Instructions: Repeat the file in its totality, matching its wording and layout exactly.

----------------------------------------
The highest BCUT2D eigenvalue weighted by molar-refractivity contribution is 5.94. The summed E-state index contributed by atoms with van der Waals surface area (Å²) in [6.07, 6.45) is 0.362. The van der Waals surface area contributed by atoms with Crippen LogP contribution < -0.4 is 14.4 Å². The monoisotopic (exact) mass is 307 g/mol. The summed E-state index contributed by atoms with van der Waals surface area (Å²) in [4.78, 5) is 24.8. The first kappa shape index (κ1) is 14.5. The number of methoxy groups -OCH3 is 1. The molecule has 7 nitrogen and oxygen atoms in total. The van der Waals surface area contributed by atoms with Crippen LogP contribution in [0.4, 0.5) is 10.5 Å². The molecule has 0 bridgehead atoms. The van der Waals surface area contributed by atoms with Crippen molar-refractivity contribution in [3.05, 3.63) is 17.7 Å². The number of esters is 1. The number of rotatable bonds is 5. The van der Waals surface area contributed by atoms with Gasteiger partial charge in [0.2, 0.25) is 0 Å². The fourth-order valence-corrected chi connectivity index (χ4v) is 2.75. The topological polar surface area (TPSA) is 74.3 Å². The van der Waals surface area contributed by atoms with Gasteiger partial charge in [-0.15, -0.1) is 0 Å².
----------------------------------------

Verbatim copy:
The highest BCUT2D eigenvalue weighted by molar-refractivity contribution is 5.94. The summed E-state index contributed by atoms with van der Waals surface area (Å²) in [6.07, 6.45) is 0.362. The van der Waals surface area contributed by atoms with Crippen LogP contribution < -0.4 is 14.4 Å². The monoisotopic (exact) mass is 307 g/mol. The summed E-state index contributed by atoms with van der Waals surface area (Å²) in [4.78, 5) is 24.8. The first kappa shape index (κ1) is 14.5. The number of methoxy groups -OCH3 is 1. The molecule has 7 nitrogen and oxygen atoms in total. The van der Waals surface area contributed by atoms with Crippen LogP contribution in [0.4, 0.5) is 10.5 Å². The molecule has 0 bridgehead atoms. The van der Waals surface area contributed by atoms with Crippen molar-refractivity contribution in [3.05, 3.63) is 17.7 Å². The number of esters is 1. The number of rotatable bonds is 5. The van der Waals surface area contributed by atoms with Gasteiger partial charge in [0.2, 0.25) is 0 Å². The fourth-order valence-corrected chi connectivity index (χ4v) is 2.75. The topological polar surface area (TPSA) is 74.3 Å². The van der Waals surface area contributed by atoms with Gasteiger partial charge in [-0.15, -0.1) is 0 Å².